- The Washington Times - Friday, March 7, 2008

U.S. military recruitment is declining despite studies suggesting the armed forces are more diverse and educated than ever, said David S. C. Chu, undersecretary of defense for personnel and readiness.

The longevity of the Iraq war, a negative view of military life and rising obesity rates nationwide were cited as principal reasons for the decline by military and data analysts who discussed the issue at the Heritage Foundation.

About a third of potential military recruits are rejected because of an inability to meet physical standards, according to Department of Defense material presented by Mr. Chu. He said the military might not be doing enough to recruit from colleges, which he called one of the military’s biggest competitors for high-school graduates.

Lawrence Kapp, a specialist in military manpower policy for the Congressional Research Service, said it is difficult to convince high-school graduates that the military is a viable and worthy endeavor. His department’s studies reveal a large number of people with the “propensity to enlist,” but 85 percent of them don’t.

“Enlistment in the military carries a connotation of a kind of blue-collar position,” he said.

Mr. Kapp said, however, that higher standards for enlistment have produced a military that is highly qualified and more educated than the rest of the U.S. population. About 97 percent of military recruits have high-school diplomas, compared with roughly 80 percent in the general population, according to his department’s studies.

“There has to be some way to reconnect military service with the white-collar expectation of some of the youth today,” he said.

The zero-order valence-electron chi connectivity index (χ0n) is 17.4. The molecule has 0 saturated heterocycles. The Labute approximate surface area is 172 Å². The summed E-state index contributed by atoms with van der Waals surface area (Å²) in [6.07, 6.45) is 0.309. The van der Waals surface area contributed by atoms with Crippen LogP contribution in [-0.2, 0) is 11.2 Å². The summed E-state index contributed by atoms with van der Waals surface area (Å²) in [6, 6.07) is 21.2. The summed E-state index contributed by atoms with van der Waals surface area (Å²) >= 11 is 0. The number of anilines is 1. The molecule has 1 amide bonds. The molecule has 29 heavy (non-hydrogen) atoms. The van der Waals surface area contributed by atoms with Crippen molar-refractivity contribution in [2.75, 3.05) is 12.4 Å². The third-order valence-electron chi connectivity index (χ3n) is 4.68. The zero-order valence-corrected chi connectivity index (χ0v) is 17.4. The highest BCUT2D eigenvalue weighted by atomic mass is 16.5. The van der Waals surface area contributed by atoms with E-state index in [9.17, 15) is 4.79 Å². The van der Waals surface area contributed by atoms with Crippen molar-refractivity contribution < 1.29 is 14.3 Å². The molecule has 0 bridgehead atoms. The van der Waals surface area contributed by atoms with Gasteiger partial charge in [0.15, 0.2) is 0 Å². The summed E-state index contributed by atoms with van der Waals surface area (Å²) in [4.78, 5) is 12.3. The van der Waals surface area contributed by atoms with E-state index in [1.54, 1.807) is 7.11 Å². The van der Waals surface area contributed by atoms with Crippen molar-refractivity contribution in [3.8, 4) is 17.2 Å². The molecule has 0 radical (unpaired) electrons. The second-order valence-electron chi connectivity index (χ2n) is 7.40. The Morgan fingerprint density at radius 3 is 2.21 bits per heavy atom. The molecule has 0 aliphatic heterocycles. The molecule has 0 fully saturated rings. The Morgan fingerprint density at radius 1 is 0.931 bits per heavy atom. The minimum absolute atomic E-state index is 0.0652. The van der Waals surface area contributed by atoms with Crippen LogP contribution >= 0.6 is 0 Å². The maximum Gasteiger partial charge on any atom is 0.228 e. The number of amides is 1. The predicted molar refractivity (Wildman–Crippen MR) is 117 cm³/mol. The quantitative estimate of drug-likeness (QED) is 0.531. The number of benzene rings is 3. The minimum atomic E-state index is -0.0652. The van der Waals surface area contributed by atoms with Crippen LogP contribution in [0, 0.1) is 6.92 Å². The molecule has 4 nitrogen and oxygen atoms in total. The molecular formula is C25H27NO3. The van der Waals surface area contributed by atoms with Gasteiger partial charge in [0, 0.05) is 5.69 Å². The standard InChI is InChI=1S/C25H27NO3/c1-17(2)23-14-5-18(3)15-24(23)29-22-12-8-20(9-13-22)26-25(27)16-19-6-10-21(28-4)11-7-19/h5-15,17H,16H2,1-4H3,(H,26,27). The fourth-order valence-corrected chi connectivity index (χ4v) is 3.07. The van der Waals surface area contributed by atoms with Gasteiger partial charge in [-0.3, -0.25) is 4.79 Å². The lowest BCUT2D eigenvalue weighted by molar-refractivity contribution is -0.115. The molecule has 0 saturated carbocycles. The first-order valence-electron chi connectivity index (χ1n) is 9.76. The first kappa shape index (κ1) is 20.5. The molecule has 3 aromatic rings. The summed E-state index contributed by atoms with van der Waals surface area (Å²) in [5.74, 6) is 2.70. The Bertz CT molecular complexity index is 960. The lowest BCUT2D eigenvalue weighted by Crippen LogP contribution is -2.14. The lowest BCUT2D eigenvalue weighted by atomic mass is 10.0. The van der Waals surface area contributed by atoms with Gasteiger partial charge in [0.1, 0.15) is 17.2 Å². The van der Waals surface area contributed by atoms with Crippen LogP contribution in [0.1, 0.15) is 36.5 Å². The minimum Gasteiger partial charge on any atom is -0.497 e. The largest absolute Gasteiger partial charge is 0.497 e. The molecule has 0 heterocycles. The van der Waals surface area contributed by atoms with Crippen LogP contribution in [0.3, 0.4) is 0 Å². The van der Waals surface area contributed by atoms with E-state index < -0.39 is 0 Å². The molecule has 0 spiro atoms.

Recruitment funding has increased 50 percent since 2001 to help the military reach its goals, but has not helped sustain the numbers of highly qualified recruits, said Heidi Golding, principal analyst for the Congressional Budget Office.

Worst-case studies presented by Miss Golding show that only 25 percent of 18-year-olds would meet the Army’s physical, mental and conduct standards. She said a draft would do little to improve the situation and would lead to a less-experienced force because draftees would serve shorter tours and be less likely to re-enlist.

A draft is largely a last resort, Mr.Chu said, enacted only when the country’s demand for military power is larger than the pool of eligible volunteer recruits.

Military recruitment offices recently have come under attack.

Protests have been held for months at the Marine recruitment office in Berkeley, Calif. Yesterday, a small bomb damaged a military recruitment office in New York’s Times Square, prompting the Army to advise recruitment offices across the nation to use extra caution.

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